Community-based natural resource management and local users of natural resources can, and in many cases do, manage resources sustainably – if their rights to do so are recognized and protected, if appropriate institutions are in place or can be developed, and if the benefits are significant, obvious and secure. The article analyses one facet of the complex relationship between law and community-based management: the problem of how national laws recognize community-based land-owning or resource managing groups.
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Library ResourceJournal Articles & BooksDecember, 1998Fiji, United States of America, Mali, Samoa, Germany, Guinea-Bissau, Vanuatu, Canada, Guinea, Solomon Islands, New Zealand, Mozambique, Philippines, South Africa, Australia, Madagascar, Italy, Papua New Guinea
Library ResourceJournal Articles & BooksDecember, 2010Bangladesh, Switzerland, United States of America, China, Sri Lanka, Indonesia, Australia, Ethiopia, Pakistan, Niger, Uruguay, Thailand, Japan, Netherlands, Tunisia, India
Library ResourceReports & ResearchDecember, 2000Equatorial Guinea, United States of America, Nepal, Zambia, Sweden, Indonesia, Eswatini, United Kingdom, Canada, Congo, Pakistan, Finland, Cameroon, Kenya, Liberia, Malaysia, South Africa, Uganda, Papua New Guinea, India, Ireland, Gabon, Brazil
In many countries around the world, people living in rural areas have lower incomes and are generally less prosperous than their urban counterparts. Because of this, governments often attempt to promote rural development through the development of natural resources such as forests. This paper will attempt to describe some of the challenges of using forest resources for rural development in developing countries.
Library ResourceJournal Articles & BooksDecember, 2007Mozambique, Honduras, Netherlands, Philippines, South Africa, El Salvador, Germany, Italy, Syrian Arab Republic, Bolivia, Cambodia, Canada, Brazil, Kenya
The goal of this exercise is to identify some of the tools a development agent needs for achieving effective local participation in policy development. The intended audiences are FAO professionals and their colleagues, in other agencies and in the field programs. This paper uses an analogy of walking and climbing to separate the familiar project experiences (the walking) from the less-known territory of policy influence (the climbing).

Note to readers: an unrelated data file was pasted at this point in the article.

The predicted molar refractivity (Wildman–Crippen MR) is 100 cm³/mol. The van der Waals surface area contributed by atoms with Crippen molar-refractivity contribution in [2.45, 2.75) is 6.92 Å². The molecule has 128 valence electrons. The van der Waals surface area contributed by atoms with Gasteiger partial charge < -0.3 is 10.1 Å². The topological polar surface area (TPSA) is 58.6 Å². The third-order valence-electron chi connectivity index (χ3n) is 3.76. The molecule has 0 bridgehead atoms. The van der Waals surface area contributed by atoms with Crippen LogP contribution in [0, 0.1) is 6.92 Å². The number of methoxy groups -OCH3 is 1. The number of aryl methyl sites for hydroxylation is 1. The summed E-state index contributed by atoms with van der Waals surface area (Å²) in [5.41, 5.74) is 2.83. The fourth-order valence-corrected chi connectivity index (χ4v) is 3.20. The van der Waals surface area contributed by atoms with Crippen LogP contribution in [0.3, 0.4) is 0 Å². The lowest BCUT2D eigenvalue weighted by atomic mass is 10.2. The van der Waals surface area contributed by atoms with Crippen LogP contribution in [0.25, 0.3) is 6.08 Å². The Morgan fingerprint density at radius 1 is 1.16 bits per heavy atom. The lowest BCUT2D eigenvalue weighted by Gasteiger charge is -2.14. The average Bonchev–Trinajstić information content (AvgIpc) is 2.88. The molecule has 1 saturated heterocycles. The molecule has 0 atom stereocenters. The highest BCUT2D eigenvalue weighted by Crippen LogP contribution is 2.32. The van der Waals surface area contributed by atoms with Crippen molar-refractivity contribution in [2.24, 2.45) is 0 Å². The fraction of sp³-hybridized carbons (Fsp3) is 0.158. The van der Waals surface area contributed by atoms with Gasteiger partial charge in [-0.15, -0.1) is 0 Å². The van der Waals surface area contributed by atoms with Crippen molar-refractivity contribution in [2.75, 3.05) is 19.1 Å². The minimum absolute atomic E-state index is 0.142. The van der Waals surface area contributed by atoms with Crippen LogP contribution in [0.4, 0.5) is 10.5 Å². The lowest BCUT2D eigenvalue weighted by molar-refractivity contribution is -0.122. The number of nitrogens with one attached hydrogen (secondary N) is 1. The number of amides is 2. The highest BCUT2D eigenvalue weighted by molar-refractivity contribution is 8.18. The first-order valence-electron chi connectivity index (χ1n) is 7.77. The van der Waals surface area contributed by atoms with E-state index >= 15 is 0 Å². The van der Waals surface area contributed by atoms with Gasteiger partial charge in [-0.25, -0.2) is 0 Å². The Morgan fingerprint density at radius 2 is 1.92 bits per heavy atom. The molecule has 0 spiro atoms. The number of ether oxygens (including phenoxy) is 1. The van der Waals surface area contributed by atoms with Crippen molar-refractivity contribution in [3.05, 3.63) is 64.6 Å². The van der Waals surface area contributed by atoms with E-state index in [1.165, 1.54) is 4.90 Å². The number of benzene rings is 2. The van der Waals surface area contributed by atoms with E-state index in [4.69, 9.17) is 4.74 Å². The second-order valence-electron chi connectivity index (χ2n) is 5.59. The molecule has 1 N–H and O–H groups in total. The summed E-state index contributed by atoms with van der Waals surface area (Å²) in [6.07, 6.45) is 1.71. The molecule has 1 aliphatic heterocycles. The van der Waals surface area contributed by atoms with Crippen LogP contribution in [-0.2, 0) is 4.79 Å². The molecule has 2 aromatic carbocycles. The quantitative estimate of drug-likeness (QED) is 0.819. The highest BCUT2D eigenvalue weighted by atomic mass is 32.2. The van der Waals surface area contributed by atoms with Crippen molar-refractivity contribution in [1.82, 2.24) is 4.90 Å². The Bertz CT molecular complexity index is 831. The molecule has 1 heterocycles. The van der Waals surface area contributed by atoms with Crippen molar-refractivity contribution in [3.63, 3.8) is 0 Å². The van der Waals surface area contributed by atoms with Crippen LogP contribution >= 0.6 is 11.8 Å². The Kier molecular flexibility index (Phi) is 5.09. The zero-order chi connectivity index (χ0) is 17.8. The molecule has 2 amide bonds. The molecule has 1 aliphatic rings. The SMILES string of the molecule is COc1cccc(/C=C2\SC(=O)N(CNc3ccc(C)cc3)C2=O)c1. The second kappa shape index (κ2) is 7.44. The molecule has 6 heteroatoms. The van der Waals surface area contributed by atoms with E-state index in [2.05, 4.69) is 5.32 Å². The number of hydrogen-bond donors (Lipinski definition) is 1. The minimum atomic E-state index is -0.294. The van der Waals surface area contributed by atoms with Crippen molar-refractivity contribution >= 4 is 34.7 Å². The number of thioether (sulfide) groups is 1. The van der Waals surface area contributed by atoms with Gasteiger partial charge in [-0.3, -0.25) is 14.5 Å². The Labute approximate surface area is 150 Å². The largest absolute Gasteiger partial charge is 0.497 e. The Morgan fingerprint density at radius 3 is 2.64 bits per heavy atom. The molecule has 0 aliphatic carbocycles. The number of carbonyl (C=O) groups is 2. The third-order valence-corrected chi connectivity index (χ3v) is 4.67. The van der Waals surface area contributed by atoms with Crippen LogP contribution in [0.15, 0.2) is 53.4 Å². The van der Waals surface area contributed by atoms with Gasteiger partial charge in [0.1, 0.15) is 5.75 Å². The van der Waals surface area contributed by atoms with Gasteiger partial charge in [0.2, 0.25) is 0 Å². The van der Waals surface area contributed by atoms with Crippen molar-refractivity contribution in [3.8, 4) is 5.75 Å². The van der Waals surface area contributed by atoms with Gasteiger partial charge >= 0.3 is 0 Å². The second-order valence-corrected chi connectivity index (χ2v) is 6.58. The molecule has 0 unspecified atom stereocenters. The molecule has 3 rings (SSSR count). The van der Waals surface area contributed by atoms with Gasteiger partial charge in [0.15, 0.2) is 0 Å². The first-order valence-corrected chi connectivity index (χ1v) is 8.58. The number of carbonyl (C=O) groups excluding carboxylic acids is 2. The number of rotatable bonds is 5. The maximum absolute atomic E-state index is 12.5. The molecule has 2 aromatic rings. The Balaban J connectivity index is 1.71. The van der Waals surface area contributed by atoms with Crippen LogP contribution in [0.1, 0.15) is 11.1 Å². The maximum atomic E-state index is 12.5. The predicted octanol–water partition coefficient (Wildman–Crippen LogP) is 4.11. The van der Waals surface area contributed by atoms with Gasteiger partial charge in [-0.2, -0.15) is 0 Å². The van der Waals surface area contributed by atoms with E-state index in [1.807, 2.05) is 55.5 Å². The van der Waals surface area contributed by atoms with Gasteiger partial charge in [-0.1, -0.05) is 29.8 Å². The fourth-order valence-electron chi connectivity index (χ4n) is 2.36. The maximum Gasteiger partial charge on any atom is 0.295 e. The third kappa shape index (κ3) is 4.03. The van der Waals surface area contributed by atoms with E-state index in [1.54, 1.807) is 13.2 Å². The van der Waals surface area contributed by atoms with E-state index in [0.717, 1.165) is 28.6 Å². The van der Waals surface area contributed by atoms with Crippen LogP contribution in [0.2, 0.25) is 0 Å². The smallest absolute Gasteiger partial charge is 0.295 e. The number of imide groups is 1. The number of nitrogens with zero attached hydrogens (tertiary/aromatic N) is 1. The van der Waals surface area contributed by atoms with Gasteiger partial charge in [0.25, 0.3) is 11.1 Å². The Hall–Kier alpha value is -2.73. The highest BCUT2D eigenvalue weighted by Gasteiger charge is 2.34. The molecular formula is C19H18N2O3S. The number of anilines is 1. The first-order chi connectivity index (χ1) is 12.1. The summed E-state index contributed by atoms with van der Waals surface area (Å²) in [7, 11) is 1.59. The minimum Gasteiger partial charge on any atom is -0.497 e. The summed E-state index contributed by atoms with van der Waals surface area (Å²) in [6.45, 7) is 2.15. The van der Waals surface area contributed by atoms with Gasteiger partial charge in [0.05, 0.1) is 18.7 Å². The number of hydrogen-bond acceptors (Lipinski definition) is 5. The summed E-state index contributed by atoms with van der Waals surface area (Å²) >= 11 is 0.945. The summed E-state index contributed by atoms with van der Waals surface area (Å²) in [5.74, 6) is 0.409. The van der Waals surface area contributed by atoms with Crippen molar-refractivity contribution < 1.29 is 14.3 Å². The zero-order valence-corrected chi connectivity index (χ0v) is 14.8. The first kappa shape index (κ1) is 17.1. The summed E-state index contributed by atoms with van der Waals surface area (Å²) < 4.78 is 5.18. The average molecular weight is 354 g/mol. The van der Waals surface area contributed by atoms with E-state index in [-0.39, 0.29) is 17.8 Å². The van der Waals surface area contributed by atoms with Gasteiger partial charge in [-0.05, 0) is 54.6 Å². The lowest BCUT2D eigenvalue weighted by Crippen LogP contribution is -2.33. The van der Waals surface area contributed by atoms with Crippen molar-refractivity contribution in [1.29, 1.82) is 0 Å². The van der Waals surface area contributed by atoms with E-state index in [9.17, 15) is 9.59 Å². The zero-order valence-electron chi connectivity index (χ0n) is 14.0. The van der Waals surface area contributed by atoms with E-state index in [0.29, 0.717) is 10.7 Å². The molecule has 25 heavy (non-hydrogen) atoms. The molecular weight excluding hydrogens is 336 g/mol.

Library ResourceJournal Articles & BooksDecember, 2012Angola, Algeria, Egypt, Bangladesh, Niger, Liechtenstein, Somalia, Namibia, Bulgaria, Bolivia, Ghana, Pakistan, Cape Verde, Jordan, Liberia, Libya, Vietnam, Democratic People's Republic of Korea, Tanzania, Portugal, Cambodia, Ethiopia, Paraguay, Saudi Arabia, Lebanon, Slovenia, Burkina Faso, Slovakia, Mauritania, Croatia, Chile, China, Saint Kitts and Nevis, Jamaica, Djibouti, Guinea, Finland, Uruguay, Thailand, Seychelles, Nepal, Laos, Yemen, Philippines, South Africa, Kiribati, Uganda, Syrian Arab Republic, Nicaragua, Kazakhstan, Niue, Dominica, Benin, Nigeria, Belgium, Togo, Zimbabwe, Sri Lanka, United Kingdom, Malawi, Costa Rica, Cameroon, Morocco, Lesotho, Tokelau, Turkmenistan, Trinidad and Tobago, Netherlands, Iraq, Chad, Georgia, Montenegro, Mongolia, Marshall Islands, Belize, Afghanistan, Burundi, Belarus, Grenada, Greece, Andorra, Rwanda, Tajikistan, Haiti, Mexico, Saint Lucia, India, Latvia, Bhutan, Saint Vincent and the Grenadines, Malaysia, Norway, Czech Republic, Antigua and Barbuda, Fiji, Honduras, Mauritius, Dominican Republic, Luxembourg, Israel, San Marino, Peru, Indonesia, Vanuatu, North Macedonia, Suriname, Congo, Iceland, Cook Islands, Comoros, Colombia, Botswana, Nauru, Moldova, Sao Tome and Principe, Madagascar, Ecuador, Senegal, Maldives, Serbia, France, Lithuania, Mozambique, Zambia, Samoa, Holy See, Guatemala, Denmark, Germany, Australia, Austria, Venezuela, Iran, Palau, Kenya, Turkey, Albania, Oman, Tuvalu, Myanmar, Brunei Darussalam, Tunisia, Russia, Barbados, Brazil, Canada, Equatorial Guinea, United States of America, Qatar, Sweden, Ukraine, Guinea-Bissau, Eswatini, Tonga, Côte d'Ivoire, Republic of Korea, Guyana, Switzerland, Cyprus, Bosnia and Herzegovina, Singapore, Azerbaijan, Uzbekistan, Central African Republic, Poland, Kuwait, Gambia, Eritrea, Gabon, Estonia, Spain, Faroe Islands, El Salvador, Mali, Ireland, Malta, South Sudan, Sierra Leone, Panama, Bahamas, Solomon Islands, New Zealand, Monaco, Italy, Democratic Republic of the Congo, Japan, Kyrgyzstan, Armenia, Micronesia, United Arab Emirates, Argentina, Sudan, Bahrain, Hungary, Papua New Guinea, Cuba, Americas, Northern America, Europe, Asia, Africa, Global, Oceania